That number, or at least where it comes from, is about to change in Denver, and it could affect the way your weather is both observed and recorded.
The Denver Museum of Nature & Science announced earlier this month that it was closing the eight-year-old City Park weather station due to the ongoing construction there. Almost every news channel in town cites the number from this weather station as its official temperature. Here's an example, from 7News in Denver last week:
Mike Nelson, chief meteorologist at 7News, the National Weather Service and others banded together to push the City of Denver to purchase and install high-end weather instrumentation in 2009 in City Park.
"I'm a little sad, because this was kind of my baby," says Nelson. "It's a valuable part of the data stream."
Most cities' official climate data is kept and maintained at an airport site, so Denver isn't bucking the national trend by relying on a reading from DIA. But there are considerable differences between the DIA observation site and most others that could impact the way weather temperatures are recorded.
First, DIA is uniquely far from the center of the city. Some cities, such as New York City, San Francisco and Los Angeles, have introduced official climate sites in their respective downtowns for a more accurate view of weather conditions, as opposed to outlying airport sites.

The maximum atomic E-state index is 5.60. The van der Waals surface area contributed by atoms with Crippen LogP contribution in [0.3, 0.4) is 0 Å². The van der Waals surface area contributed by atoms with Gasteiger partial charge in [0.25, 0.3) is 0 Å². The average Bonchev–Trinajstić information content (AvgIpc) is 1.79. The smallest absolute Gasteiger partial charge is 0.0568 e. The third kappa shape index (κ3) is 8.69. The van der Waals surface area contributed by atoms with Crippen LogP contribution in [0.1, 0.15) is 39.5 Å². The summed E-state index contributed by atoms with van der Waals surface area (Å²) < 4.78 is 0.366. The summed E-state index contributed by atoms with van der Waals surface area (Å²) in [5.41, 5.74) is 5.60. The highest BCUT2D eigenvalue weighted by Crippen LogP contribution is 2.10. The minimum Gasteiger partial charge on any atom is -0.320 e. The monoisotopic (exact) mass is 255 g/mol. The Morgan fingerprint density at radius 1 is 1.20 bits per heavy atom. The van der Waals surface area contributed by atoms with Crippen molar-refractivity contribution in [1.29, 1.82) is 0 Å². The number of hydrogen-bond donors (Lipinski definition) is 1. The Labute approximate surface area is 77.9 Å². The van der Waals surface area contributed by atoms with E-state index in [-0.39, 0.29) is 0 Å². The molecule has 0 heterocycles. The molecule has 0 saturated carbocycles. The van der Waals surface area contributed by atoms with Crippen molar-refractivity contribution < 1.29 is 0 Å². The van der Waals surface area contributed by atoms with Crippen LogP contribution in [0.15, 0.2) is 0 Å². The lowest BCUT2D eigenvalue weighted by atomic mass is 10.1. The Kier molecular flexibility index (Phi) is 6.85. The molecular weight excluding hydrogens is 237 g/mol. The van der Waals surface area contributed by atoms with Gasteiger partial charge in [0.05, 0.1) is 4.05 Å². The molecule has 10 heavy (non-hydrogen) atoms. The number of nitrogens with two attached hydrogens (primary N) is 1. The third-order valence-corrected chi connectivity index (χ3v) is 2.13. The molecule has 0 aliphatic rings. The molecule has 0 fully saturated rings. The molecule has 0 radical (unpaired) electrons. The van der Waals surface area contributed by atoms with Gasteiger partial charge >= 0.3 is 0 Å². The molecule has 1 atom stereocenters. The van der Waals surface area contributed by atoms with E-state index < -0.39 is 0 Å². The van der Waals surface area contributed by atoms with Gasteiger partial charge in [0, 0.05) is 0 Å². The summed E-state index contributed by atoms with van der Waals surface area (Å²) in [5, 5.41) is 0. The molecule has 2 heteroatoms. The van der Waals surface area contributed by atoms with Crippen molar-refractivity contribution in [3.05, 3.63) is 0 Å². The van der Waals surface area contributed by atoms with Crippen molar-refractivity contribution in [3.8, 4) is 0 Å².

Second, and more important, Denver is a city full of microclimates, or big weather differences in small distances, mostly because of elevation and close proximity to the mountains.
For example, Denver's average high temperature in 2017 at City Park has been 69.6 degrees, with an average low of 43.8 degrees, according to statistics from Colorado's state climatologist. DIA's official high was almost identical, with a reading of 69.3 degrees, but its average low was 40.5 degrees, more than three degrees cooler than the observation site.
An inch or two of precipitation and a few degrees' difference may not seem important, but it does matter, particularly when analyzing long-term climate trends. With no reliable downtown interim climate site, tracking things such as climate change and Denver's urban heat island effect will be more difficult, simply because of the fact that there won't be a fully reliable weather station downtown.
Channel 7's Nelson pointed out in a 2012 blog post some of the differences he'd found between DIA and the City Park site, notably that summer high temperatures were warmer at DIA and winter low temperatures were colder.
A list of potential downtown weather-station replacement sites has been drawn up, but bringing it back to City Park isn't in the plans, according to O'Neal.
"None that are far enough along that I’d be comfortable saying out loud," O'Neal says when asked about where a new station might go. She adds that the station will be required to be within five miles of the old Stapleton Airport.
The National Weather Service office in Boulder is trying to secure funding for an official climate site in central Denver as well.
"We would like to place an official NWS observation site in metro Denver, within a location that will preserve the climatological record," says Nezette Rydel, the meteorologist-in-charge at NWS Boulder. "We have identified possible sites. We do not have funds for a new station at this time, although we continue to work with the NWS to identify and secure funding."